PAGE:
Let's be honest: computer security is broken. You know it, I know it, we all know it. Post-Snowden, consumers and non-US companies are afraid for their data. Post-Target breach, corporations are more terrified of hackers than ever.
While no system is perfect, and all will be prone to human error, there is a distinct sense that something needs to change.
What's more, in many enterprises, paranoid CIOs have paradoxically weakened security. The requirement of eleven different passwords, each eighteen letters long and containing a small letter, a big one, an asterisk, and the blood of a virgin, means employees just write their passwords down on post-it notes and leave them lying around. Systems that can't be easily accessed remotely means workers share documents on Dropbox, where -- for instance -- former employees can still have access to sensitive documents. And so on.
Again, there is no silver bullet, and no system will ever be perfect. But one trend that I think will arise in enterprise security is biometrics.
Biometrics has always had a big sci-fi-like promise in making security work. It's not a good movie if it doesn't have someone in uniform submitting to a fingerprint, or retina, or voice, or blood sample scan to have access to some high-security bunker. And Apple's Touch ID system has for the first time shown that it's possible to have fingerprint identification that's actually easy to use, inexpensive, and reasonably secure.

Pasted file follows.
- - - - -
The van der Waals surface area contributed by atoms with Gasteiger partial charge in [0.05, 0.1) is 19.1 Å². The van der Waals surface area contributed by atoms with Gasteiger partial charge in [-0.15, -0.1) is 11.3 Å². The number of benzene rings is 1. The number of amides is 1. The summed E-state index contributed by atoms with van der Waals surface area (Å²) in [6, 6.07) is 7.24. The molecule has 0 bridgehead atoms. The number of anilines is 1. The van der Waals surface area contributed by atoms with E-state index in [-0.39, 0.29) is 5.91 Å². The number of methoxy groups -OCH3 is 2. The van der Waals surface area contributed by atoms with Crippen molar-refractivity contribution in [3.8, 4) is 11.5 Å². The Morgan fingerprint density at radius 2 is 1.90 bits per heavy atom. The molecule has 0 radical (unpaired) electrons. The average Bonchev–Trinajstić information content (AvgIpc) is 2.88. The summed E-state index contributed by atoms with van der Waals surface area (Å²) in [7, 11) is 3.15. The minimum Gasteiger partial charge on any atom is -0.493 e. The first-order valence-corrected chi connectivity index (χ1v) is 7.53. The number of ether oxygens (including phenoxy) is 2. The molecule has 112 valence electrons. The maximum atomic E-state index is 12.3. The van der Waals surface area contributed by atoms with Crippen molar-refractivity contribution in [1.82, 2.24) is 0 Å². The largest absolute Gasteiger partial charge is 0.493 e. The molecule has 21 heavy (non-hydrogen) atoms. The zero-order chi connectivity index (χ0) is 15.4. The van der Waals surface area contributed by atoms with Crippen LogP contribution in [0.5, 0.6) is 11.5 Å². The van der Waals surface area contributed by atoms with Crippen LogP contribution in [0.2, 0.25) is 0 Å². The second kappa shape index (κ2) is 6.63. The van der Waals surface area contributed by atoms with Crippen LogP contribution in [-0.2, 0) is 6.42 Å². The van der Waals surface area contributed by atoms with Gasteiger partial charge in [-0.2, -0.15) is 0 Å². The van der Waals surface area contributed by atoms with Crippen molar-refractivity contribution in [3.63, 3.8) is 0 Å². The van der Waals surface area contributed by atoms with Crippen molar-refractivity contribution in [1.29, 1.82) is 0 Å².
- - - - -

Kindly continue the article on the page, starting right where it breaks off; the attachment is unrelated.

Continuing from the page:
Since this is an area where players like Apple and Samsung are ahead of the pack, look for biometrics to increase the consumerization of tech in the enterprise. Even the most recalcitrant CIOs will finally accept that properly-set-up iPhones with the right software can be as secure as corporate-issued BlackBerries.
There are other exciting potential applications of biometrics for security. For example, a startup named Bionym makes a bracelet called Nymi that measures your cardiac rhythm through you wrist to identify you. Only when you are wearing the bracelet (and it's you) can you log in. For security-scared CIOs -- that is to say, CIOs -- this may prove irresistible.
The combination of wearables and biometrics is attractive because, unlike a password, biometrics are only ever attached to one specific person. Wearables, being wearable, are harder to forget or misplace, at least in theory. And biometric signatures are (much) harder to fake, although of course nothing is impossible.
It's important to stress that there are no silver bullets and that no system will ever be 100% secure. But the combination of a real felt need for tighter security, increasingly security-minded CIOs, and the improving technology of biometrics makes this an important future trend for enterprise mobile computing.
This story, "Passwords Should Die. Mobility Will Help That Happen" was originally published by CITEworld.